25 25 Search Strategies: Heuristic Search Nearest neighbour heuristic: 1. Select a starting city. 2. Select the one closest to the current city. 3. Repeat step 2 until all cities have been visited. O(n 2 ) vs. O(n!)

26 26 Search Strategies: Heuristic Search Heuristic function: state descriptions  measures of desirability

27 27 Problem Characteristics To choose an appropriate method for a particular problem: Is the problem decomposable? Can solution steps be ignored or undone? Is the universe predictable? Is a good solution absolute or relative? Is the solution a state or a path? What is the role of knowledge? Does the task require human-interaction?

28 28 Is the problem decomposable? Can the problem be broken down to smaller problems to be solved independently? Decomposable problem can be solved easily.

29 29 Is the problem decomposable?  (x 2 + 3x + sin 2 x.cos 2 x)dx  x 2 dx  3xdx  sin 2 x.cos 2 xdx  (1  cos 2 x)cos 2 xdx  cos 2 xdx   cos 4 xdx

30 30 Is the problem decomposable? CLEAR(x)  ON(x, Table) CLEAR(x) and CLEAR(y)  ON(x, y) A C BC B A StartGoal Blocks World

31 31 Is the problem decomposable? ON(B, C) and ON(A, B) ON(B, C)ON(A, B) CLEAR(A)ON(A, B) A C BC B A

32 32 Can solution steps be ignored or undone? Theorem Proving A lemma that has been proved can be ignored for next steps. Ignorable!

33 33 Can solution steps be ignored or undone? The 8-Puzzle Moves can be undone and backtracked. Recoverable! 283 164 75 123 84 765

34 34 Can solution steps be ignored or undone? Playing Chess Moves cannot be retracted. Irrecoverable!

35 35 Can solution steps be ignored or undone? Ignorable problems can be solved using a simple control structure that never backtracks. Recoverable problems can be solved using backtracking. Irrecoverable problems can be solved by recoverable style methods via planning.

36 36 Is the universe predictable? The 8-Puzzle Every time we make a move, we know exactly what will happen. Certain outcome!

37 37 Is the universe predictable? Playing Bridge We cannot know exactly where all the cards are or what the other players will do on their turns. Uncertain outcome!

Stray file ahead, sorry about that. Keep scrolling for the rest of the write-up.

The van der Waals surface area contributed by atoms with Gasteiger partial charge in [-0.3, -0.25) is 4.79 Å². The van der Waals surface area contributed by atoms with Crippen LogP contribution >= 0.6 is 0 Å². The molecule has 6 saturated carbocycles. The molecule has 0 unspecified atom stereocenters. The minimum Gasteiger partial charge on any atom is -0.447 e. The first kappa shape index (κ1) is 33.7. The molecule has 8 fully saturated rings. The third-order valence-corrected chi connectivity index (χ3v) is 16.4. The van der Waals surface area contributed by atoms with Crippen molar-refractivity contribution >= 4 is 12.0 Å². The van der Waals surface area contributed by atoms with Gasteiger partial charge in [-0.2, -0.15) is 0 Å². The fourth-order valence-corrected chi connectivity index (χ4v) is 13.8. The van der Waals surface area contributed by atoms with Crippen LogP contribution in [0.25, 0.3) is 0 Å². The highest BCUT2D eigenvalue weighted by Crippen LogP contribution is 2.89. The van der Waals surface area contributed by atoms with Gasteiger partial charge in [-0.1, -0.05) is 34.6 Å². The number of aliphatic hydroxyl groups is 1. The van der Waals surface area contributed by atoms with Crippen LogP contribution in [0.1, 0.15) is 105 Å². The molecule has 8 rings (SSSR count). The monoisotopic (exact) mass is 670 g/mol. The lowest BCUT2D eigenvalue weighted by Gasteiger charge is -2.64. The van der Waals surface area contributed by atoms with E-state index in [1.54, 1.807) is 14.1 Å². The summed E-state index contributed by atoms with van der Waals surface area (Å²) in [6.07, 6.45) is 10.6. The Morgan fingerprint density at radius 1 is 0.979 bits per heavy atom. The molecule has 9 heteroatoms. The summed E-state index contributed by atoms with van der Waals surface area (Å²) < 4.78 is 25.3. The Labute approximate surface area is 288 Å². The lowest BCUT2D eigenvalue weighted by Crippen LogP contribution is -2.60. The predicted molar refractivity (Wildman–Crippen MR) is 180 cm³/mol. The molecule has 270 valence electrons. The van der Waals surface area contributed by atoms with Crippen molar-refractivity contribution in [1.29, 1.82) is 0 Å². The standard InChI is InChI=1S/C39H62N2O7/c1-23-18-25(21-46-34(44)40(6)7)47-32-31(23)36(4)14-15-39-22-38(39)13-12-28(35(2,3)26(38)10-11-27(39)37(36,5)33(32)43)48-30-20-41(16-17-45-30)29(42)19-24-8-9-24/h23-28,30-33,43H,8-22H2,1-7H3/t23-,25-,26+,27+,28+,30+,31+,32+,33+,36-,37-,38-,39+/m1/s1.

38 38 Is the universe predictable? For certain-outcome problems, planning can used to generate a sequence of operators that is guaranteed to lead to a solution. For uncertain-outcome problems, a sequence of generated operators can only have a good probability of leading to a solution. Plan revision is made as the plan is carried out and the necessary feedback is provided.

39 39 Is a good solution absolute or relative? 1.Marcus was a man. 2.Marcus was a Pompeian. 3.Marcus was born in 40 A.D. 4.All men are mortal. 5.All Pompeians died when the volcano erupted in 79 A.D. 6.No mortal lives longer than 150 years. 7.It is now 2004 A.D.

40 40 Is a good solution absolute or relative? 1.Marcus was a man. 2.Marcus was a Pompeian. 3.Marcus was born in 40 A.D. 4.All men are mortal. 5.All Pompeians died when the volcano erupted in 79 A.D. 6.No mortal lives longer than 150 years. 7.It is now 2004 A.D. Is Marcus alive?

41 41 Is a good solution absolute or relative? 1.Marcus was a man. 2.Marcus was a Pompeian. 3.Marcus was born in 40 A.D. 4.All men are mortal. 5.All Pompeians died when the volcano erupted in 79 A.D. 6.No mortal lives longer than 150 years. 7.It is now 2004 A.D. Is Marcus alive? Different reasoning paths lead to the answer. It does not matter which path we follow.

42 42 Is a good solution absolute or relative? The Travelling Salesman Problem We have to try all paths to find the shortest one.

43 43 Is a good solution absolute or relative? Any-path problems can be solved using heuristics that suggest good paths to explore. For best-path problems, much more exhaustive search will be performed.

44 44 Is the solution a state or a path? Finding a consistent intepretation “The bank president ate a dish of pasta salad with the fork”. –“bank” refers to a financial situation or to a side of a river? –“dish” or “pasta salad” was eaten? –Does “pasta salad” contain pasta, as “dog food” does not contain “dog”? –Which part of the sentence does “with the fork” modify? What if “with vegetables” is there? No record of the processing is necessary.

45 45 Is the solution a state or a path? The Water Jug Problem The path that leads to the goal must be reported.

46 46 Is the solution a state or a path? A path-solution problem can be reformulated as a state-solution problem by describing a state as a partial path to a solution. The question is whether that is natural or not.

47 47 What is the role of knowledge Playing Chess Knowledge is important only to constrain the search for a solution. Reading Newspaper Knowledge is required even to be able to recognize a solution.

48 48 Does the task require human-interaction? Solitary problem, in which there is no intermediate communication and no demand for an explanation of the reasoning process. Conversational problem, in which intermediate communication is to provide either additional assistance to the computer or additional information to the user.

49 49 Problem Classification There is a variety of problem-solving methods, but there is no one single way of solving all problems. Not all new problems should be considered as totally new. Solutions of similar problems can be exploited.

50 50 Homework Exercises1-7 (Chapter 2 – AI Rich & Knight)